1. Where did you grow up and tell us a bit about your home town?
I was born and raised in Franklin, Tennessee, a suburb of Nashville. Middle Tennessee is famous for its picturesque rolling hills, not to mention one of the most impressive Hindu temples in the U.S.
2. What spurred you to take South Asia related courses?
In high school I began studying Hindi through a summer study abroad program called NSLI-Y. This piqued my interest in India and made me look specifically at what colleges would be best to further explore South Asian languages, culture, and society. The breadth of Penn’s South Asia department was a major factor in my decision to come here.
3. What types of courses have you taken?
So far I have focused mainly on language classes. This year I am taking “Readings in Hindi Literature” and “Beginner Marathi”. I am also enrolled in “Bollywood and Beyond”—a class that examines Bollywood cinema from historical, social, and political angles.
4. Why have you decided to major in SAST?
I was fairly sure coming into college that I would major in Linguistics, but I hadn’t quite decided about SAST. After meeting several people in the department, including recently graduated Ingrid Heidelberger (who was also a Linguistics and South Asia studies double major), I decided that majoring in SAST would be a great complement to Linguistics. Having a solid background in the social and cultural landscape of India has proven to be great way of advancing my study of Hindi and giving me an area of geographical expertise within Linguistics.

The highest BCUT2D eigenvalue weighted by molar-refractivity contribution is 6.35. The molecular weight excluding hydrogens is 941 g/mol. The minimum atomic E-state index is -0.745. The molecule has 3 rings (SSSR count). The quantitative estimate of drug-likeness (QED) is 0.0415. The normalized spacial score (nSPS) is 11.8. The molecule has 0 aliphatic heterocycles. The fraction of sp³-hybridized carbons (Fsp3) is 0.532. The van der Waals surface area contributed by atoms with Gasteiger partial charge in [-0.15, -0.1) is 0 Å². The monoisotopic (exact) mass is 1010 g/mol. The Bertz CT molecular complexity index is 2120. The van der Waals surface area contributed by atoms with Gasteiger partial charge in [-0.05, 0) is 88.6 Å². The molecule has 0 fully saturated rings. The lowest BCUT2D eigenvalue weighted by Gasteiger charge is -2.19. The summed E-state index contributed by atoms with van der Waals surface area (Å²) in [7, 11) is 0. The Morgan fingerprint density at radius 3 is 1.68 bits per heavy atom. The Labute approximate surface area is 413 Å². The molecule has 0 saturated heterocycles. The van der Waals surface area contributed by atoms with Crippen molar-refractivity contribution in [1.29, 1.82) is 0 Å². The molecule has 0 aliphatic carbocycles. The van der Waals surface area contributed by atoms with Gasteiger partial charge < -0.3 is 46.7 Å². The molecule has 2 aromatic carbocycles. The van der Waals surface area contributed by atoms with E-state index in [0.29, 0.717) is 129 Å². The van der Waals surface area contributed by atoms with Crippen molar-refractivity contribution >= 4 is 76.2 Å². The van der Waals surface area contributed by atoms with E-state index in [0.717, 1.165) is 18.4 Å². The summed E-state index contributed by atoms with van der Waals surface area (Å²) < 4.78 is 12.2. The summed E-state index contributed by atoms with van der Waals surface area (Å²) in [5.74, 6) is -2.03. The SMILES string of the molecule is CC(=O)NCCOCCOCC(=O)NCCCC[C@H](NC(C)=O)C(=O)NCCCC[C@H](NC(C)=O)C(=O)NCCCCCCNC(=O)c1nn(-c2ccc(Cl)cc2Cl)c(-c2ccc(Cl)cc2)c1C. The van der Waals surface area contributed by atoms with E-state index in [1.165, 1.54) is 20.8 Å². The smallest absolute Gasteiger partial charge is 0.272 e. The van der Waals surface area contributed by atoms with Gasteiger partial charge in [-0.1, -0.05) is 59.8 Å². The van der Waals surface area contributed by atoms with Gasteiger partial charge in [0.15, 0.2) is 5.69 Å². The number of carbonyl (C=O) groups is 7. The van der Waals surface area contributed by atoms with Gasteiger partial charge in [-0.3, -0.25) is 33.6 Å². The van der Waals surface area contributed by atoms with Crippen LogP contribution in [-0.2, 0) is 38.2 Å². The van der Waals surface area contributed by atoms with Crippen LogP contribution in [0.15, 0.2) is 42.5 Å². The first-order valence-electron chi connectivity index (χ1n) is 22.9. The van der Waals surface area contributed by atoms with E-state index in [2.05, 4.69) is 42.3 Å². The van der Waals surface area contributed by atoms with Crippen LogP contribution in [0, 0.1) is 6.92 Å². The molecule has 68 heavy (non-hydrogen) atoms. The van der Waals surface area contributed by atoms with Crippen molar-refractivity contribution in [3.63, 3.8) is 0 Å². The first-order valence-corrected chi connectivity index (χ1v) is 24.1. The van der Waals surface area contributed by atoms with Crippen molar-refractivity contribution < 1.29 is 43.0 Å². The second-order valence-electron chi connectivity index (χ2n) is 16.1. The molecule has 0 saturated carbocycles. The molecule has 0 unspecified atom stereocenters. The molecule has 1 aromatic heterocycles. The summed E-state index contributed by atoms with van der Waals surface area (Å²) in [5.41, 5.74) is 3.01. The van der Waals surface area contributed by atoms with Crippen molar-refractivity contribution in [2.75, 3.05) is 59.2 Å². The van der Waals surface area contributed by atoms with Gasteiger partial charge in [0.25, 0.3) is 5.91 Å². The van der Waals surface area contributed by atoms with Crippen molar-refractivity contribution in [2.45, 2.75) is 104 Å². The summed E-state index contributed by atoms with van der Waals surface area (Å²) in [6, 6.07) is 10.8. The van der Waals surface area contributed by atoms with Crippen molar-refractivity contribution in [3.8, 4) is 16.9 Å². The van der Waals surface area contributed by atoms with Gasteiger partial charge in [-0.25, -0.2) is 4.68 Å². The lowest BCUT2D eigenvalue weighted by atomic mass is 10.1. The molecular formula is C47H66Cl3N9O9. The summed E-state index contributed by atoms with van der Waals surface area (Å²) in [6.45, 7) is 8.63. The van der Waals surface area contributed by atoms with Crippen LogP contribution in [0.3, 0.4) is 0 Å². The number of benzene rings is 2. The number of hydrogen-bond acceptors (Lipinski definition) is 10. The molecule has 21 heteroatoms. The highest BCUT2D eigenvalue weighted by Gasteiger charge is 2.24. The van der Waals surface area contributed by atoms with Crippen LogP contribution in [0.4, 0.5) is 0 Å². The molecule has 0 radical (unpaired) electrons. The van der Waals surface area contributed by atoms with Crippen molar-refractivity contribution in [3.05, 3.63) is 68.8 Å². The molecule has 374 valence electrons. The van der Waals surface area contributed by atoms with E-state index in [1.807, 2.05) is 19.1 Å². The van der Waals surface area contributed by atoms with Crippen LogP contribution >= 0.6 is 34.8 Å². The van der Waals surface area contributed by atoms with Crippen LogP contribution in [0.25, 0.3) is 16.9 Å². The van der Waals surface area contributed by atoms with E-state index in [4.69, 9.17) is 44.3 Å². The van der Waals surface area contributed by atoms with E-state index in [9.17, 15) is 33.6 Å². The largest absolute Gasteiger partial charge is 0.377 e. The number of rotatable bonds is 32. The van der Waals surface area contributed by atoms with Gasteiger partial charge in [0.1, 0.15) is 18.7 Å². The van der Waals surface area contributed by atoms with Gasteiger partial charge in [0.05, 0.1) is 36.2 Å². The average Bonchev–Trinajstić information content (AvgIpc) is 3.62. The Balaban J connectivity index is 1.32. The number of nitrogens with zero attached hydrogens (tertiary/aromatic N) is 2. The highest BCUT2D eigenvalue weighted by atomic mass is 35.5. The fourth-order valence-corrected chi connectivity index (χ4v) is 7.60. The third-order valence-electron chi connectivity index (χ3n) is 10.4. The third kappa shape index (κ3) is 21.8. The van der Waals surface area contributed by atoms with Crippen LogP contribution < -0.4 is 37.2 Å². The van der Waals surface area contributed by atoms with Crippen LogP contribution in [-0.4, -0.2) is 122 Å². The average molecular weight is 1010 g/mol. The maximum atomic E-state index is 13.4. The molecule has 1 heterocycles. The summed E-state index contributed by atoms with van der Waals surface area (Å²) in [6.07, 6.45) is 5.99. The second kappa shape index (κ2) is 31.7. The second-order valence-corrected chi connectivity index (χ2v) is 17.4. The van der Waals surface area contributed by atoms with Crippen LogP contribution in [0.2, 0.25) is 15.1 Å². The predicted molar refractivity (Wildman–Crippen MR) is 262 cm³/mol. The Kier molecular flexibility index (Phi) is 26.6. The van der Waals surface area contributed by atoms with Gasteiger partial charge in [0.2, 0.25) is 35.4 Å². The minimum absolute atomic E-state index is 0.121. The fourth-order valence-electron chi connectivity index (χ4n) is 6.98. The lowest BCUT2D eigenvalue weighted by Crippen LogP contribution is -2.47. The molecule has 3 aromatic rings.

5. What are your two favorite things about the South Asia Studies Major?
One of the greatest strengths of the SAST major is that classes within the department are filled with people from a wide variety of backgrounds. In my Bollywood class, for example, some students are there because they have been watching Hindi movies since their childhood, others are film studies majors, and others are pre-med who thought the class description looked interesting. This academic diversity creates for great discussions within class and exposes you to people from a variety of fields. The SAST major is also very flexible in terms of fulfilling requirements. The major is designed in such a way that students are free to focus on classes that truly interest them, and double majoring with SAST is also easy (and often encouraged by department faculty).
6. What do you think that your next steps are once you leave college?
As a sophomore I still have a few years to decide, but at this point I would like to go to graduate school in education, with a specific focus on language education in India.